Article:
I'd appreciate and value your feedback.


PeterNovember 13th, 2014 at 3:43pm

Hi Anantha,

If the straddle is using ATM strikes, then the premiums should be close - they probably won't be the same as the forward price of the stock may be slightly higher than the actual strikes used, but the premiums should still be close.

But, straddles don't have to be ATM; you're free to choose whatever strike suits your ideas. Most are ATM though...

Anantha RamanNovember 13th, 2014 at 4:44am

In long straddle is it important that the premium of call and put should be same?

Anantha RamanNovember 13th, 2014 at 4:43am

your strategy is called long strangle.

PeterAugust 25th, 2014 at 4:23am

Hi Jaycelle,

The total cost of a long straddle is 0.042.
The Breakeven points are 1.058 and 1.142

For a long straddle with the underlying trading at $0.90;
- The call option expires worthless
- The put option is worth 0.20
- Your profit is 0.158 (0.20 - 0.042)

With the underlying trading at $1.05;
- The call option expires worthless
- The put option is worth 0.05
- Your profit is 0.008 (0.05 - 0.042)

With the underlying trading at $1.50;
- The call option is worth 0.40
- The put option expires worthless
- Your profit is 0.358 (0.40 - 0.042)

With the underlying trading at $2.00;
- The call option is worth 0.90
- The put option expires worthless
- Your profit is 0.858 (0.90 - 0.042)

Let me know if anything is unlcear.

JaycelleAugust 24th, 2014 at 4:28am

Hi Peter,

A long euro straddle, a call option on euros with an exercise price of $1.10 has a premium of $ 0.025 per unit. A put option has a premium of $0.017 per unit. The euro values at option expiration are $0.90, $1.05, $1.50, $2.00.

a) What is the net profit per unit for each possible future spot rate?
b) The break-even points of the long and short straddle?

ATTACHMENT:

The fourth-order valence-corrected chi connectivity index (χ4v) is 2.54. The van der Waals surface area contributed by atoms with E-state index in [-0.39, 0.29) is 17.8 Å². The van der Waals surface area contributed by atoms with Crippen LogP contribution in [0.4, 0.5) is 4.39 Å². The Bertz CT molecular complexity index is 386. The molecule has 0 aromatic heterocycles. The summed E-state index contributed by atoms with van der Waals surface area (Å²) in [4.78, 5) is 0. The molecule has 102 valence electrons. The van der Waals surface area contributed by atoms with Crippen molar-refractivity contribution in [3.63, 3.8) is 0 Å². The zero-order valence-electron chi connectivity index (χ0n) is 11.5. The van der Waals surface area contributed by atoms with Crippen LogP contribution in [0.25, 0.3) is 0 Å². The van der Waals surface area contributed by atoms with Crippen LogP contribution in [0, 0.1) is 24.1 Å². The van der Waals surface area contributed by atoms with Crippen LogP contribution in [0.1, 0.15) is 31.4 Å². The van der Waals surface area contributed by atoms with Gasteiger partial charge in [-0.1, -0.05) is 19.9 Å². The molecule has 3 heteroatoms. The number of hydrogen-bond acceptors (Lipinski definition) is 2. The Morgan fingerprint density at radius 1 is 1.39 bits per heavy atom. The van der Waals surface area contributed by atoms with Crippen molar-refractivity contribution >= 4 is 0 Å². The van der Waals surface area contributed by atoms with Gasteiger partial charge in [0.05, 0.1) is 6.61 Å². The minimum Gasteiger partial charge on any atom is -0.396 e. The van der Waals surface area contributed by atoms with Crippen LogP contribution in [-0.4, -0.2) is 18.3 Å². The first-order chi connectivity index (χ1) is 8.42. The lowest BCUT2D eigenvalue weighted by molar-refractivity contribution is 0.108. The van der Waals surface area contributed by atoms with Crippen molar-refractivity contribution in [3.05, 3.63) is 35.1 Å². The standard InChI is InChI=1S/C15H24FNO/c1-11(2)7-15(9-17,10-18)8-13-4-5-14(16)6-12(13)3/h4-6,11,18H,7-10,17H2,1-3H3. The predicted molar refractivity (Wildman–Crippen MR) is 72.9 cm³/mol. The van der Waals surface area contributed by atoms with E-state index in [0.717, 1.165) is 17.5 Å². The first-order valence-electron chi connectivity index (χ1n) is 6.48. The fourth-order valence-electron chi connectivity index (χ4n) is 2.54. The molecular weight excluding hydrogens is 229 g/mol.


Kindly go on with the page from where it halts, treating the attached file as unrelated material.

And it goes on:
PeterJuly 15th, 2014 at 7:24pm

Hi David,

Even though the strikes are reversed, the strategy is still called a Strangle.

Are you sure about the market prices? It would seem as if you cannot lose with those prices. What stock is it?

DavidJuly 15th, 2014 at 11:05am

Consider a stock currently trading at a price of $122. You enter into a strategy to buy a call option with an exercise price of $85 selling for $11 and a put option with an exercise price of $122 selling for $9. Both the calls and put expire in three months.

What kind of a strategy is this and why? Can someone help please

PeterJuly 3rd, 2013 at 5:11am

Hi Paul,

For long straddle's you just add and subtrace the total premium from the strike price. For example;

Strike: $25.00
Call Price: $5.00
Put Price: $4.50

Total premium paid is $9.50. So your breakeven points are $15.50 and $34.50.

PaulJuly 2nd, 2013 at 8:18am

Peter -

If I'm implementing a long straddle position, how do I model break-even?

PeterFebruary 21st, 2013 at 2:30am

Hi Chetan,

Sure, you can use mine here ;-)

Option Trading Workbook

It uses Black and Scholes - so for European options but serves as a good framework for understand strategies and payoffs for all option markets.

ChetanFebruary 20th, 2013 at 11:19pm

Peter, can u suggest an excel Spread sheet which can be used for Indian stocks for analyzing options and statergies., Thanks in advance.

PeterApril 22nd, 2012 at 7:43pm

Hi G,

Does the OptionsXpress tool allow for paper trading? If so, that would be a great place to start. Just put aside some time to implement some of the strategies and see how they go in real.

Once you're comfortable with the ideas then you can start with small amounts of money to gain some confidence in trading options.

GApril 22nd, 2012 at 12:56pm


I'm very new to the options trading side and am using the virtual tool of OptionXpress to learn. Yet while I get the "general" gist of a call versus a put - call: betting that a stock will go up; put: betting that a stock will go down; I'm still trying to wrap my mind around the stuff beyond that like a covered call or protective put, etc. I read the definitions and can comprehend it but I'm trying to understand it and how it applies, etc.